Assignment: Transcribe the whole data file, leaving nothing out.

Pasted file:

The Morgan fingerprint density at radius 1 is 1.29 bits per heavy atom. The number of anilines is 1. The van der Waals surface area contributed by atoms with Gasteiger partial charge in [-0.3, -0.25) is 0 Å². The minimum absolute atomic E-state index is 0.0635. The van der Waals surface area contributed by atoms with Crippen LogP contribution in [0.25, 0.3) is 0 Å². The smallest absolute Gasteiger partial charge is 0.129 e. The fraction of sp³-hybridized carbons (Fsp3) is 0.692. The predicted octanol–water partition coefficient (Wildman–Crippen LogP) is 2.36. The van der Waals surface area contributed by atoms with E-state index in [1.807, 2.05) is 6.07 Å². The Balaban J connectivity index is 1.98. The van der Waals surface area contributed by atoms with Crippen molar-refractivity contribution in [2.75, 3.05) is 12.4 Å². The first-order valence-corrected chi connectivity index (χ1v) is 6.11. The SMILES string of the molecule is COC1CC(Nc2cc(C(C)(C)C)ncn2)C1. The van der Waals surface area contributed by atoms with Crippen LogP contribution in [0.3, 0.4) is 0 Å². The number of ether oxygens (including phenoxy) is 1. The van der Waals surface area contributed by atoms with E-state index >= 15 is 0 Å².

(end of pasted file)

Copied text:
The Morgan fingerprint density at radius 1 is 1.29 bits per heavy atom. The number of anilines is 1. The van der Waals surface area contributed by atoms with Gasteiger partial charge in [-0.3, -0.25) is 0 Å². The minimum absolute atomic E-state index is 0.0635. The van der Waals surface area contributed by atoms with Crippen LogP contribution in [0.25, 0.3) is 0 Å². The smallest absolute Gasteiger partial charge is 0.129 e. The fraction of sp³-hybridized carbons (Fsp3) is 0.692. The predicted octanol–water partition coefficient (Wildman–Crippen LogP) is 2.36. The van der Waals surface area contributed by atoms with E-state index in [1.807, 2.05) is 6.07 Å². The Balaban J connectivity index is 1.98. The van der Waals surface area contributed by atoms with Crippen molar-refractivity contribution in [2.75, 3.05) is 12.4 Å². The first-order valence-corrected chi connectivity index (χ1v) is 6.11. The SMILES string of the molecule is COC1CC(Nc2cc(C(C)(C)C)ncn2)C1. The van der Waals surface area contributed by atoms with Crippen LogP contribution in [0.3, 0.4) is 0 Å². The number of ether oxygens (including phenoxy) is 1. The van der Waals surface area contributed by atoms with E-state index >= 15 is 0 Å².